The company is noticed to have suffered from operational risk associated to its credit. This operational risk results from the company’s inadequate internal structures. Griffin Company is shut down simply because it incurred big losses that definitely are classified as credit operational risk. As stipulated in the first pillar of Basel II, the company operational risk employees/managers failed to meet the standards of credit risk computation, (Ozdemir and Miu, 2008). Operational risk and financial managers of Griffins Company never put in place capital charge for the credit operational risk. This is the reason as to why the two companies defaulted after a sole buyer, Nick Leeson, lost £6. 2m on German derivative reserves, thereby resulting in a financial crisis. (BBC News). Besides, failure to implement sound credit scoring models as well as sound regulatory frameworks by company financial managers/employees made Griffin Company incur a loss as it is evident that a single trader had surpassed ten times the value he was restricted to, (BBC News).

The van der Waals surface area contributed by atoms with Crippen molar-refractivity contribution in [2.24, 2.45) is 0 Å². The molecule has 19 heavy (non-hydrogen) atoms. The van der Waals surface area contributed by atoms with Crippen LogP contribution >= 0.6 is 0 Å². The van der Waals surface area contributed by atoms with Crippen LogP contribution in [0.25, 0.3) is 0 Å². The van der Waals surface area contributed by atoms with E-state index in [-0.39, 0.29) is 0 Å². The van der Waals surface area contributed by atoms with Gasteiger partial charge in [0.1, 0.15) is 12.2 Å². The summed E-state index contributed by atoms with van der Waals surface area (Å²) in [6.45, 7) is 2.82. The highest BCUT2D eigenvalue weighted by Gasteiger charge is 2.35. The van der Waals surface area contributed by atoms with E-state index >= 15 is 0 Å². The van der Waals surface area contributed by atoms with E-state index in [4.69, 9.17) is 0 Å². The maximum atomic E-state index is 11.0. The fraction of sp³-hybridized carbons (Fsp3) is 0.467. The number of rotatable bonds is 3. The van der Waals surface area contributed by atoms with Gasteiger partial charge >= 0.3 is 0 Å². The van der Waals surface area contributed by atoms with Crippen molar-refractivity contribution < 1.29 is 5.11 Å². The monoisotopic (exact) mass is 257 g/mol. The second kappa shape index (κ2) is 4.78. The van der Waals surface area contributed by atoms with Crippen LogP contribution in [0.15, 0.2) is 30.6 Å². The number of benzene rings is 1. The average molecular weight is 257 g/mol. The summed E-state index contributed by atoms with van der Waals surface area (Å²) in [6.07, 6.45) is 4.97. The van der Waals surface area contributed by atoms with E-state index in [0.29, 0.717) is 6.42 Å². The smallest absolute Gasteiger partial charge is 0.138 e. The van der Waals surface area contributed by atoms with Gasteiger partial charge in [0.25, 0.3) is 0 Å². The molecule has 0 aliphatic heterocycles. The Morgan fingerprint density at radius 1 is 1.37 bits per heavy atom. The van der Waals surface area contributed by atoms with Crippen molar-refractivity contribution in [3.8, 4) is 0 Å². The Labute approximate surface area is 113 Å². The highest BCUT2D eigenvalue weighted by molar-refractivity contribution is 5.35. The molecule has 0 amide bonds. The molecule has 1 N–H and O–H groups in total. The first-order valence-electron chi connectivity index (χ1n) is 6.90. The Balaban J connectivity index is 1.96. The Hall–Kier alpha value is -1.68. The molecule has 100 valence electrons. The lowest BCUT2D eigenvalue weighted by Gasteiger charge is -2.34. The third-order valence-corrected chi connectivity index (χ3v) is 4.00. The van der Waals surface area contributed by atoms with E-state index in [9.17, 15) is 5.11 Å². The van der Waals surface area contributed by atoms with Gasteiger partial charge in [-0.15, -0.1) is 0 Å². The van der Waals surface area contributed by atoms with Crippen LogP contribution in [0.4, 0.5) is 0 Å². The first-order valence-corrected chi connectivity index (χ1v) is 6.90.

. It is clear that the Griffin Company managers failed their duty. Company’s managers must at all times be accountable for the usual exercise of risk supervision for each activity, beginning with planning of the activity to its completion. The shutdown is also prompted with the Griffin Company managers’ laxity to adhere to the SFA rules and thus not fit and proper to continue carrying out investment business. The company clients are thus likely to incur risks.